Welcome to the world of Linux, and LQ.
You will need to learn new things if you plan on switching your operating system from Windows to Linux, in the same way a person has to learn new things if they're switching to Mac from Windows.
The Linux community is constantly getting new users with issues. We are all volunteers here. We will help you if we can, but we also recommend above anything, teaching your self.
If you have a problem, you are very likely someone has already encounted the same problem in the past, which is why before making a new thread, you should always search your problem at a search engine like Google or Duckduckgo.
If you can't resolve your issue that way then feel free to start a new thread.
When making a new thread to resolve an issue, you must remember that Linux is made up of lots of things that could impact the situation, so always remember to be as detailed as possible and provide any relevant information. Relevant information is stuff like, what Gnu/Linux distribution you're running, and what version it is, ect. Sometimes, we will need more information, this is fine, we will give you the relevant commands to do this if there is one.
You will have to use commands in the command line eventually, it ay not be a dayly thing, but you should definitely not resist it.
Don't forget the manual. A good way to help your learning improve is always use the manual when you use a new command. for example if someone tells you to run 'cat /etc/apt/sources.list'. '/etc/apt/sources.list' is just the location; it's where the command is going to be run. 'cat' is the actual command.
You can use the manual, to find out what it does by running 'man cat'. 'man' is the command to look through the manual.
You might like to take a look at this.
How to Ask Questions the Smart Way
You won't be able to see it if the driver is not installed, this is no different to Windows, so don't start spewing it's an advantage of Windows. If Windows has any advantage in this situation, it is that it has the highest userbase, so the driver installers are built into the machine for Windows to satisfye maximum users; and the other is that Windows has a poor user and permission setup which allows for them drivers to be installed automatically. This makes things easy, but it has a down side of making your Windows system more vulnerable to malware.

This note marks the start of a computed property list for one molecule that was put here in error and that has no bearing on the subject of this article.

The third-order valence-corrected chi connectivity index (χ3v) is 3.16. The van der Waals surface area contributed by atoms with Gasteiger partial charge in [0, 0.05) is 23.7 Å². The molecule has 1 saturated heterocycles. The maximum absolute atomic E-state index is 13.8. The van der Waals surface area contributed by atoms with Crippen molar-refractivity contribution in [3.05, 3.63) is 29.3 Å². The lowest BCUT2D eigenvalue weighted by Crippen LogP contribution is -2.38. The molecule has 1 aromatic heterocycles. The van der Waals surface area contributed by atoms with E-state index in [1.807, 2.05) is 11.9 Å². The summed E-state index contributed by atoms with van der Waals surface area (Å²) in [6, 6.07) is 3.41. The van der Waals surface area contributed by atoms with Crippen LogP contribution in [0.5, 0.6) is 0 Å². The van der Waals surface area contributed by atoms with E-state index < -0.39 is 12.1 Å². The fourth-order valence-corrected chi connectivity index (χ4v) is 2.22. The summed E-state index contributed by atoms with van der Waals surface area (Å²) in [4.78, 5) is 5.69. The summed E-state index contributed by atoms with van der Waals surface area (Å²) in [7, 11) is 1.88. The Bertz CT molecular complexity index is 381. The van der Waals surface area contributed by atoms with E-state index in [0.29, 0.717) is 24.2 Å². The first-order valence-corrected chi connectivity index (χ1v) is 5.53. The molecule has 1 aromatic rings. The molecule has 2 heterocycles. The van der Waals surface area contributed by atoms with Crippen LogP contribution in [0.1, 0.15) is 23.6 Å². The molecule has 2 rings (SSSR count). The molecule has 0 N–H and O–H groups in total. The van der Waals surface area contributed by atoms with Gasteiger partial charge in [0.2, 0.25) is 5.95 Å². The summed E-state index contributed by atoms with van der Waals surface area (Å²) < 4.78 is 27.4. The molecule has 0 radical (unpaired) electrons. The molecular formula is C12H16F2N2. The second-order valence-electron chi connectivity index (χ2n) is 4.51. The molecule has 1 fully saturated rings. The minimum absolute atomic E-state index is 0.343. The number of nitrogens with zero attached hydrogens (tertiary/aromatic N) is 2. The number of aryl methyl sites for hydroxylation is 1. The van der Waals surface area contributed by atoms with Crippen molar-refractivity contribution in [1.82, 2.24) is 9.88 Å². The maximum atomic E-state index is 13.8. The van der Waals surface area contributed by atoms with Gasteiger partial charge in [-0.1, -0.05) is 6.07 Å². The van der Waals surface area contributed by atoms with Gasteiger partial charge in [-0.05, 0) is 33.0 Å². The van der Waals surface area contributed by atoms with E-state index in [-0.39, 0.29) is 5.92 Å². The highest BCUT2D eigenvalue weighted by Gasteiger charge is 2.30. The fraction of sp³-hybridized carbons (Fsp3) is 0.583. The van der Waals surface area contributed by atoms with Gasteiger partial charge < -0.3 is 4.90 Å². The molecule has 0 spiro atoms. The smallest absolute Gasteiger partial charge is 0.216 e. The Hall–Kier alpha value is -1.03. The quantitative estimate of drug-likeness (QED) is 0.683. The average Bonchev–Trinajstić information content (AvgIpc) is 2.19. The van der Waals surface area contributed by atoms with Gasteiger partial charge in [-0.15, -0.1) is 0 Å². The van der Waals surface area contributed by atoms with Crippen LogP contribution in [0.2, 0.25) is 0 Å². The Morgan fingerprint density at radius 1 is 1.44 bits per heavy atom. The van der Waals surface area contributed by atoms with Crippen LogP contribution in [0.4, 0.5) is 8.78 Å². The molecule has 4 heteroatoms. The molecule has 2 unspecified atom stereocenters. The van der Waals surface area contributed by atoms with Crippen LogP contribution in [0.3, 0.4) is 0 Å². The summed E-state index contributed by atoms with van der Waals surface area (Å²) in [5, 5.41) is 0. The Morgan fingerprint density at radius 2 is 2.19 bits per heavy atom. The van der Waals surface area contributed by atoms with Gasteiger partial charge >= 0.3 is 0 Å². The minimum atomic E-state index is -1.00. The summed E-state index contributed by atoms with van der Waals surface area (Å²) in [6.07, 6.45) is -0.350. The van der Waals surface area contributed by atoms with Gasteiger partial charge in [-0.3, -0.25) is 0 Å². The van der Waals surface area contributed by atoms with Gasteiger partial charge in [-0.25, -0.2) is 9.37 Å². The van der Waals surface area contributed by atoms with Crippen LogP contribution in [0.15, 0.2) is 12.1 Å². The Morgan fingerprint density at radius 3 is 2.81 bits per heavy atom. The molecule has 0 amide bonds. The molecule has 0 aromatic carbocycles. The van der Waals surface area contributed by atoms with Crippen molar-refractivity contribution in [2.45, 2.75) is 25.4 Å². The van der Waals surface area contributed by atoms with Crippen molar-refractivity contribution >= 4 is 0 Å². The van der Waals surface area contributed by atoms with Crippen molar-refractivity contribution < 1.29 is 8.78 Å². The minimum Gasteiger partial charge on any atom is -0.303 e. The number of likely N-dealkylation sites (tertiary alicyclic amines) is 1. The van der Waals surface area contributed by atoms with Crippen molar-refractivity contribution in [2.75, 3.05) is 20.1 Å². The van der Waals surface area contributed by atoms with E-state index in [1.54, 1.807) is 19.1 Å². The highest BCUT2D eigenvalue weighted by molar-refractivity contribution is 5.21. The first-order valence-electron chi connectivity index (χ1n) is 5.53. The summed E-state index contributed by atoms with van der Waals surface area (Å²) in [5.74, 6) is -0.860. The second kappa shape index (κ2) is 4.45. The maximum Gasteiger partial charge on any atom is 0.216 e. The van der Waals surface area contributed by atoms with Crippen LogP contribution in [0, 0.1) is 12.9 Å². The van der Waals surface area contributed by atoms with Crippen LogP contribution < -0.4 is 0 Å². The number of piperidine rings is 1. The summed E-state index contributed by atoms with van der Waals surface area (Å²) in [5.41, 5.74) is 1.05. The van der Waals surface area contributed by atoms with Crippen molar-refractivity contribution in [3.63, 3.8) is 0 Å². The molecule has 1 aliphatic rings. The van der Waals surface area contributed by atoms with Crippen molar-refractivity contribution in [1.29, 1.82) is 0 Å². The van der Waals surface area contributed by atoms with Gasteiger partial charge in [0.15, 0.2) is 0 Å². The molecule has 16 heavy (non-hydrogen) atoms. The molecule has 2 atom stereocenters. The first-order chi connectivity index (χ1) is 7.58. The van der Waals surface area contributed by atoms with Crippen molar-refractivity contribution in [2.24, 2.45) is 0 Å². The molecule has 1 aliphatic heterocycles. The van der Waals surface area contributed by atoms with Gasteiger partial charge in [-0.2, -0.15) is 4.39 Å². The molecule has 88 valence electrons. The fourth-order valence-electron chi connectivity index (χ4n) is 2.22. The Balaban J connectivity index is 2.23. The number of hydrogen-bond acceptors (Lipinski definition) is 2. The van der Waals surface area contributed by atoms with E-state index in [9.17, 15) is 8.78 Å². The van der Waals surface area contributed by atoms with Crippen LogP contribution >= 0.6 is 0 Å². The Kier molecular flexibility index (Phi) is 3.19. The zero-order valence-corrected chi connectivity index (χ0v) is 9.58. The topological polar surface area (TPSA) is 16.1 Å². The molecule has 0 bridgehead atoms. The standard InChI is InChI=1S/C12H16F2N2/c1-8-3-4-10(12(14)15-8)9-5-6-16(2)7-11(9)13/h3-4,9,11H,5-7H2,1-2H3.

So anyway. A program is not installed on Linux the same way a program is installed on Windows, in fact usually it's a lot easier and safer on Linux. This time it isn't going to be as easy as usual though.
To install those drivers which erik2282 has linked to, (and i'm assuming they're the right ones, i really don't know, that's your responsibility to check that) you will need to download the .deb files, if you are running Linux Mint. A .deb file is a package. A package is a part of a program. Sometimes a whole program is only one package; drivers are usually like this.
a .deb package is used in a Gnu/Linux distro which uses the apt package manager. Linux Mint uses apt. apt has two main parts, dpkg and apt-get. We won't be using apt-get here.
Once the .deb file is downloaded, open up your terminal, and type the following command.
sudo dpkg -i ~/Downloads/*.deb
that the only .deb files you have in your downloads folder is the driver you downloaded.
You will have to enter your password after doing that command, and then press enter.
I'm going to explain the above command for you, although don't hesitate to use man like i described earlier.
'sudo' is a way for you to gain admin rights on your computer. You will need to run sudo while doing some things. Sudo should NOT be used all the time. That is abusing sudo, and a way to destroy your system and open it up to vulnerabilities.
'dpkg' is the command. dpkg is the low level package manager used in an apt system. You will not have to use dpkg often.
'-i' is an option given to dpkg. Dpkg can do many things, but it needs to be told which one to do. -i tell dpkg to install a file.
'~/Downloads/*.deb' is the directory your driver would likely have been downloaded to. the '~/' is a shortcut in the command line for the directory '/home/<your username>' 'Downloads' is a likely folder you have in your home folder. '*.deb' means every file that ends with '.deb'.
In other words, that command will install every .deb file you have in your Downloads folder; that's why it's important to make sure the driver is the only one there.
Good luck Rob, just let us know if you have any more problems.